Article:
Only the central event is missing. We hear a little about people, and a lot about hats. We get to see the latter bought, made, given away, inherited, worn, removed, knocked off, and buried with their owners. We get to hear the music, mostly familiar but some not, to which they bob up and down in church. We get a little comedy, a little pathos, a touch of tragedy, and a fair amount of information. What we don’t get is any link to the life of the people who wear these hats, and for whom they have such deep meaning. Instead of experiencing that life, we get told, periodically, how one might think about it. The event only approaches drama for an instant, about midway through, when Lynda Gravatt, as a minister’s wife, starts to scorch the air with a diatribe about why hats are less important than praising the Lord. Here, you start to think, is something exciting—a dialectic of hats in a show about hats. But the moment fades as quickly as it came. As if to set the dramatic moment off from the rest, Taylor, who also directed, has framed it between two breath-stopping musical numbers: Before Gravatt’s speech, Lawrence Clayton, as a minister, delivers with haunting power a gospel song by Sam Cooke, about the woman who touched the hem of Jesus’ garment and was made whole; after it, Lillias White, as a woman who sings in church, though “no one asked her to sing,” renders “his eye is on the sparrow” with a blend of spontaneity, flamboyant calculation, and vocal dexterity that would turn a battalion of bel canto sopranos puce with envy.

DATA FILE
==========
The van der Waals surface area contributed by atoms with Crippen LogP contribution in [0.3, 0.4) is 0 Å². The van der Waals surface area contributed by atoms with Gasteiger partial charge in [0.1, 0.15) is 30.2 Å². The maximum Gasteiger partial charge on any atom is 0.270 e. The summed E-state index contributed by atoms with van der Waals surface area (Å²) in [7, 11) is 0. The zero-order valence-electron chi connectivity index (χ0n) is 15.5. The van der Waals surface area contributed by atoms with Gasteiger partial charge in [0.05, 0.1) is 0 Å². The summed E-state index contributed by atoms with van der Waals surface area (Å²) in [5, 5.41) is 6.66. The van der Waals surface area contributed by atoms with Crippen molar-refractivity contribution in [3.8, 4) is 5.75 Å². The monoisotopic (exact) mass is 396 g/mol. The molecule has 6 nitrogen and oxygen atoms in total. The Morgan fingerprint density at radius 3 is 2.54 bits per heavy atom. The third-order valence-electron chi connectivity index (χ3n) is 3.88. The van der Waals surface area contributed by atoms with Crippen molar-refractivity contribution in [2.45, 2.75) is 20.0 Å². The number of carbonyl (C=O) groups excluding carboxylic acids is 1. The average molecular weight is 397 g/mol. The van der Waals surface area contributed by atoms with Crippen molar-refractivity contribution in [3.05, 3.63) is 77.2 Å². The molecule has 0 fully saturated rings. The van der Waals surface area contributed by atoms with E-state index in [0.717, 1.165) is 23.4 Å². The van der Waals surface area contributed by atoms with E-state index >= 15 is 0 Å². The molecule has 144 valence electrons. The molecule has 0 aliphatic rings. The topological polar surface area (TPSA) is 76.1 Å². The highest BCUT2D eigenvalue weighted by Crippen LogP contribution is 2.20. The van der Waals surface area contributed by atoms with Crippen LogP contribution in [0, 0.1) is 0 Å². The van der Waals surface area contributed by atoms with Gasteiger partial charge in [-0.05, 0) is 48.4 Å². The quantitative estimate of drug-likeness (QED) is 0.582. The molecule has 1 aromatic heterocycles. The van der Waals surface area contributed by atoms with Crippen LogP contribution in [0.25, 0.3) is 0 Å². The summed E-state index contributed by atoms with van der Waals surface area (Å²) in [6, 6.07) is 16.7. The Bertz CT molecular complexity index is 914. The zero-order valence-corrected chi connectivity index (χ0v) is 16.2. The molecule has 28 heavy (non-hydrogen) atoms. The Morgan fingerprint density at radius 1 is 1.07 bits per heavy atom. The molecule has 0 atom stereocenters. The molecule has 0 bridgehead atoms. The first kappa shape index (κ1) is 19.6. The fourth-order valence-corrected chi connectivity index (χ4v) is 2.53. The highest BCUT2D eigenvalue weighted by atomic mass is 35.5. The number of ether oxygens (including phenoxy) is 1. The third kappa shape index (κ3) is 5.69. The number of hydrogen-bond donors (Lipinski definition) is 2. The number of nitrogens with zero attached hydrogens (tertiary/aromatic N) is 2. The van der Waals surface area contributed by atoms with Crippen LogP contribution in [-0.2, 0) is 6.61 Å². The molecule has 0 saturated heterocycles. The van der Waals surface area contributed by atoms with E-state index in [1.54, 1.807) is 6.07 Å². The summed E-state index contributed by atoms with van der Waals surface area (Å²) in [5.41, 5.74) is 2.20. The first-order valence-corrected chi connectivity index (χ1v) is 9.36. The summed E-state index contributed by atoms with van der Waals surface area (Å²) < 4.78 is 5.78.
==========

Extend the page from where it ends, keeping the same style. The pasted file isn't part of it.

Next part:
Wonderful as these single events are—and I haven’t even mentioned gems like Ebony Jo-Ann’s joyous appearance as a grandmotherly fount of wisdom—they never build a cumulative force that would take us deeper into the world where these hats sway. Taylor keeps it all, so to speak, under her hat. She keeps pointing to the hat as significator, which would be fine for a sociological study (like the volume of photographs and testimonies that Crowns is based on), but in the theater, as in the African American church, people and not hats have to do the signifyin’. In one speech, a young girl imagines the hats responding and reacting in church, and no doubt Taylor’s task would be easier if they could do so without help from their wearers. But people, African American and otherwise, go to church for reasons far above their hats, and of these we only get the barest taste. We’re told (it’s no news) that the church was a place where African Americans could be free, equal, and well dressed without fear of persecution during the century after slavery; also that one dresses “to meet the King.” But this, and the accompanying songs of praise, are only the smallest part of the importance the church has had in African American life. It has been a way of building community; a social center; a source of order and stability; a moral counselor; a charitable organization; a help line for the desperate; a place to mourn and air one’s grief; a rock on which to found marriages, educations, and careers; a place for pooling knowledge (including gossip); and a center of power for black communities, a bulwark against the hostility outside.